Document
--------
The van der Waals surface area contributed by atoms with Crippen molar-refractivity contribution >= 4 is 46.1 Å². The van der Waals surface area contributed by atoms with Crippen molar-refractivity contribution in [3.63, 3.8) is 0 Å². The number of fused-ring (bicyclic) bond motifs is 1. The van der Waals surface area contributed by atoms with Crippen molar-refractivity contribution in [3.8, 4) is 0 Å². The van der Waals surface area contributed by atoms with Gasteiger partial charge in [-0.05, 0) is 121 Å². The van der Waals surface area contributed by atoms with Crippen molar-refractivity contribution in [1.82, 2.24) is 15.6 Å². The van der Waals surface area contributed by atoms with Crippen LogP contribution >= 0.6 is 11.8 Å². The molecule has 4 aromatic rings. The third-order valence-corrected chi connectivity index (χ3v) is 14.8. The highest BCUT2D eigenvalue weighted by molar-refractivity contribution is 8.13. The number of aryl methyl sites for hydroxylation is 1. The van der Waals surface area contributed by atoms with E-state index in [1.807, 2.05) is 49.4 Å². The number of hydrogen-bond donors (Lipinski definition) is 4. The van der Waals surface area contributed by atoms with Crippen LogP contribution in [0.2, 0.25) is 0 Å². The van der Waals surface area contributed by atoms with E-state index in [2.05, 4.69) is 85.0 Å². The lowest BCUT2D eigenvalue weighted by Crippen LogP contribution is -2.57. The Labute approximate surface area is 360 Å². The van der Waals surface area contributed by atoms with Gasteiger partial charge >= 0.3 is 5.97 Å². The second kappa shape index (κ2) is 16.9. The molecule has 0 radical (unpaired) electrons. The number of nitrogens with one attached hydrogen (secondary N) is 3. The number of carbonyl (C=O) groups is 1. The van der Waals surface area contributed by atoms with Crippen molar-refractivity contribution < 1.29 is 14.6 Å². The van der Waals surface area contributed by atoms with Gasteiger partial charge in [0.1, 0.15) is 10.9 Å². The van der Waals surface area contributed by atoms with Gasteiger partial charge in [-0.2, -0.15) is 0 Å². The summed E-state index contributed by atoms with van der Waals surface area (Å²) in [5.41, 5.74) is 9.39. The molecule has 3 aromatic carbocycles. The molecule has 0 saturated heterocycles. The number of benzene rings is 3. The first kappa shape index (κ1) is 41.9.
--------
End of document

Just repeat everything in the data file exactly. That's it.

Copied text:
The van der Waals surface area contributed by atoms with Crippen molar-refractivity contribution >= 4 is 46.1 Å². The van der Waals surface area contributed by atoms with Crippen molar-refractivity contribution in [3.63, 3.8) is 0 Å². The number of fused-ring (bicyclic) bond motifs is 1. The van der Waals surface area contributed by atoms with Crippen molar-refractivity contribution in [3.8, 4) is 0 Å². The van der Waals surface area contributed by atoms with Gasteiger partial charge in [-0.05, 0) is 121 Å². The van der Waals surface area contributed by atoms with Crippen molar-refractivity contribution in [1.82, 2.24) is 15.6 Å². The van der Waals surface area contributed by atoms with Crippen LogP contribution >= 0.6 is 11.8 Å². The molecule has 4 aromatic rings. The third-order valence-corrected chi connectivity index (χ3v) is 14.8. The highest BCUT2D eigenvalue weighted by molar-refractivity contribution is 8.13. The number of aryl methyl sites for hydroxylation is 1. The van der Waals surface area contributed by atoms with E-state index in [1.807, 2.05) is 49.4 Å². The number of hydrogen-bond donors (Lipinski definition) is 4. The van der Waals surface area contributed by atoms with Crippen LogP contribution in [0.2, 0.25) is 0 Å². The van der Waals surface area contributed by atoms with E-state index in [2.05, 4.69) is 85.0 Å². The lowest BCUT2D eigenvalue weighted by Crippen LogP contribution is -2.57. The Labute approximate surface area is 360 Å². The van der Waals surface area contributed by atoms with Gasteiger partial charge >= 0.3 is 5.97 Å². The second kappa shape index (κ2) is 16.9. The molecule has 0 radical (unpaired) electrons. The number of nitrogens with one attached hydrogen (secondary N) is 3. The number of carbonyl (C=O) groups is 1. The van der Waals surface area contributed by atoms with Crippen molar-refractivity contribution < 1.29 is 14.6 Å². The van der Waals surface area contributed by atoms with Gasteiger partial charge in [0.1, 0.15) is 10.9 Å². The van der Waals surface area contributed by atoms with Gasteiger partial charge in [-0.2, -0.15) is 0 Å². The summed E-state index contributed by atoms with van der Waals surface area (Å²) in [5.41, 5.74) is 9.39. The molecule has 3 aromatic carbocycles. The molecule has 0 saturated heterocycles. The number of benzene rings is 3. The first kappa shape index (κ1) is 41.9.